In the 1974 report all Units were encouraged to ‘form stronger links with Ranger Guide Sections … than is often the case at present’.
1979 CSG ‘District Executive has… given their support to the DC Crafts Hill for the formation of a mixed Venture Scout Unit in that District on the understanding that it is regarded at present as a unique arrangement having regard to the local conditions and that it must not be assumed that similar support will be forthcoming automatically for experiments elsewhere. Good luck to Crafts Hill on this new ‘Venture’.‘
Records recording male/ female Venture scouts started in 1979.
The Census did not ask for a split by gender until 1979. The first female members were recorded in 1983. Bolstered by the large intake into Tithe VSU 29% of Venture Scouts were female in 1983. Tithe VSU started the year the Perse School (5th) and County School (7th) VSU’s closed.
There were two awards available to members of the section – the Venture Scout Award, and the Queen’s Scout Award. The latter award was the highest award available to the youth sections of Scouting.
Venture Scouts wore the same uniform as leaders but could choose from a brown tie or group/unit/district scarf.
East Cambridge Venture Scouts County produced a magazine ‘Cavesac’, that ran for over ten years. It details activities of the Venture Units.
Venture Scouting was at its strongest in the 1980s when it became quite fashionable to be ‘in a unit’. It rapidly declined in the 1990s as the target age-group were staying on longer at school and the educational demands on 16- to 18-year-olds placed a limit on their free time.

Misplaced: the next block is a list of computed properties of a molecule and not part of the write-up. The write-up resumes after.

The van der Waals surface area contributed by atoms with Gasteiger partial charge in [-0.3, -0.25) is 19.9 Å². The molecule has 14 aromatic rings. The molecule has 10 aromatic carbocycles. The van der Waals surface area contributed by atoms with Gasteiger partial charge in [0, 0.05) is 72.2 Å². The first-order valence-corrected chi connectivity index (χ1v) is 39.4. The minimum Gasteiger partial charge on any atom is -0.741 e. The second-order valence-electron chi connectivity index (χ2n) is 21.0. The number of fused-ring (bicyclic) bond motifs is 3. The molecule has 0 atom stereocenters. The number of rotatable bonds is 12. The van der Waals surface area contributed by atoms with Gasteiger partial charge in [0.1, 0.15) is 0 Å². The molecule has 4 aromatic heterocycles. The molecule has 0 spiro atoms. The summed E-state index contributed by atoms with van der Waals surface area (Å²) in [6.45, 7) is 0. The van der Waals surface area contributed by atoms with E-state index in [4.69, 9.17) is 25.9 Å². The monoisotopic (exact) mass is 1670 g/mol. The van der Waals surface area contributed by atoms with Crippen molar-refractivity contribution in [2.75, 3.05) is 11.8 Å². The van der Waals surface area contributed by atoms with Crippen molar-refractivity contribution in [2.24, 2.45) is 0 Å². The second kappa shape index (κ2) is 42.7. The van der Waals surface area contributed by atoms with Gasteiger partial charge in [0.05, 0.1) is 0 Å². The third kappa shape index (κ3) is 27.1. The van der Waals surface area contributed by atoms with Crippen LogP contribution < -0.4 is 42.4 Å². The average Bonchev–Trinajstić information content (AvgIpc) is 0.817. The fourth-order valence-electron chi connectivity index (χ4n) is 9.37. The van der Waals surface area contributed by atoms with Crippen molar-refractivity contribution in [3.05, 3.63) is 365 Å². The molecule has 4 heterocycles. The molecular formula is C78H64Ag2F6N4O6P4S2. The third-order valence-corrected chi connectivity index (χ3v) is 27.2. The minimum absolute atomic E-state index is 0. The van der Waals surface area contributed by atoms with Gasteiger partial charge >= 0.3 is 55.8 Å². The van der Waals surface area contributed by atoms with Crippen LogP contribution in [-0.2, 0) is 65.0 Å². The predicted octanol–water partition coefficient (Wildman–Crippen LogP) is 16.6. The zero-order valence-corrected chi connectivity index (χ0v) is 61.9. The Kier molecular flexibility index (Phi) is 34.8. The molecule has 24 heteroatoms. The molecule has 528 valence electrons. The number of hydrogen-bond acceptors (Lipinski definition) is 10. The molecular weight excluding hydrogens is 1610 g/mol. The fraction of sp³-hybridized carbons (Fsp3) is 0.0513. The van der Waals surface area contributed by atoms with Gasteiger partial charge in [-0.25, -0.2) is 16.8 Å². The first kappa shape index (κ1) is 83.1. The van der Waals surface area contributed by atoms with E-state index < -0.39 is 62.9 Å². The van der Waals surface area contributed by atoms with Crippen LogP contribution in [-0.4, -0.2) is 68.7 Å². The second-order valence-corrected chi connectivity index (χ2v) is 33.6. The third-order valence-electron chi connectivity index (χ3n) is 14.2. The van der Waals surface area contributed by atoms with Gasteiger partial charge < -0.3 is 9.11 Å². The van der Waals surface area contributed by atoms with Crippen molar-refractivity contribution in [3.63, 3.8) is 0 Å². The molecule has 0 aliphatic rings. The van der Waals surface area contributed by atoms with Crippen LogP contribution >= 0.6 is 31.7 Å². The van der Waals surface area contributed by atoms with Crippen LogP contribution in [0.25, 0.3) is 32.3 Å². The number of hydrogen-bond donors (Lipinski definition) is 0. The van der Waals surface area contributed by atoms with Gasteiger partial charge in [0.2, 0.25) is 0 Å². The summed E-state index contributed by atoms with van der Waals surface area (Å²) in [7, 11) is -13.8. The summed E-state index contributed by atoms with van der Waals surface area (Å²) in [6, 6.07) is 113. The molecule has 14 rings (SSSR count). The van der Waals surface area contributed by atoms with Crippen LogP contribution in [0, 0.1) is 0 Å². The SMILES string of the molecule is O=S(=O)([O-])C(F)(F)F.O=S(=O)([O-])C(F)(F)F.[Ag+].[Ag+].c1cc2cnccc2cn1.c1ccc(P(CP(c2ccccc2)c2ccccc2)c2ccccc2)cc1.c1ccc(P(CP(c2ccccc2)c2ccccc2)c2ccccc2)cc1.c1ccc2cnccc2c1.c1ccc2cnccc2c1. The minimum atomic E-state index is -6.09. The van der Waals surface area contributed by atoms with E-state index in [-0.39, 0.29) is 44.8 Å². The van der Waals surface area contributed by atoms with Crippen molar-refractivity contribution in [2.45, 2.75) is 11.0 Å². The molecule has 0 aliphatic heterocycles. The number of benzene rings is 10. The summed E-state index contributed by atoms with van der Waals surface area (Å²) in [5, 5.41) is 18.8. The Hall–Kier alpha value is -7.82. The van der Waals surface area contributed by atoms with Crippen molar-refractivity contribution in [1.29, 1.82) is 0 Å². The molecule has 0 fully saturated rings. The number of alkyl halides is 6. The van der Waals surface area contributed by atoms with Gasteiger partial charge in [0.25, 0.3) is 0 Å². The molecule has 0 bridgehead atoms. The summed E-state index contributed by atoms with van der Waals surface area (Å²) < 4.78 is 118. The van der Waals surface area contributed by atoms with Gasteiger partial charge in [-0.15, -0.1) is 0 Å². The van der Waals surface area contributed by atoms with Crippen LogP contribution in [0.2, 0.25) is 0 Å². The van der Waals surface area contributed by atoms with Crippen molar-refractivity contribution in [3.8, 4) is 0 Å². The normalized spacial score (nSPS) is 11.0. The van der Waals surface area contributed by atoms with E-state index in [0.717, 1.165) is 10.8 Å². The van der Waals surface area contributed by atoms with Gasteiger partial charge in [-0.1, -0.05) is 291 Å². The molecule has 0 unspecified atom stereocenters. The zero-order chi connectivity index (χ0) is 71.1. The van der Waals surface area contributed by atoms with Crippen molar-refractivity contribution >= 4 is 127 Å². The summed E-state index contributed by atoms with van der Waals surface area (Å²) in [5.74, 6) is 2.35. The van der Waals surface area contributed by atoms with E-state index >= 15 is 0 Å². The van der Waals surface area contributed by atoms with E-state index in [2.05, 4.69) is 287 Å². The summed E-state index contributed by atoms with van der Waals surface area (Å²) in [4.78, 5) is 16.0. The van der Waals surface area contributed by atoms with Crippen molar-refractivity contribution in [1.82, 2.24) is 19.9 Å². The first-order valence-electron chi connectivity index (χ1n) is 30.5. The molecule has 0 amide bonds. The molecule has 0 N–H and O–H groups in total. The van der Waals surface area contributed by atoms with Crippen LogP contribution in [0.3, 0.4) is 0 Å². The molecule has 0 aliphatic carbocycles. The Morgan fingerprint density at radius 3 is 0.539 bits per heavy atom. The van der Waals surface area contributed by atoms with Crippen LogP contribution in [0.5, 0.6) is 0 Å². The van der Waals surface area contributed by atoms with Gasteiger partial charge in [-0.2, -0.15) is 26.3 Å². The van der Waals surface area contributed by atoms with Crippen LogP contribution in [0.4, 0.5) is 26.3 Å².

It was recorded that between 1968 and 1974 following the implementation of the Advanced Party report scouting numbers had increased by 50% in the District. (Census returns + doc. attached in Archives)
Names of units
Sir John Douglas Cockcroft, OM, KCB, CBE, FRS (27 May 1897 – 18 September 1967) was a British physicist who shared the Nobel Prize in Physics in 1951 for splitting the atomic nucleus and was instrumental in the development of nuclear power.
He won a scholarship to St. John’s College, Cambridge, completing his doctorate under Rutherford’s supervision in 1928.
The Venture Unit was named in agreement with his widow and they met her to report on the activities of the Unit. The Unit Scarf had a hydrogen atom as a badge.
Bullocks Haste (Crafts Hill) Romano-British settlement on Bullocks Haste Common, Cottenham
A fuller list of names is available under County
JWR Archivist June 2019
JWR Archivist Jan 2019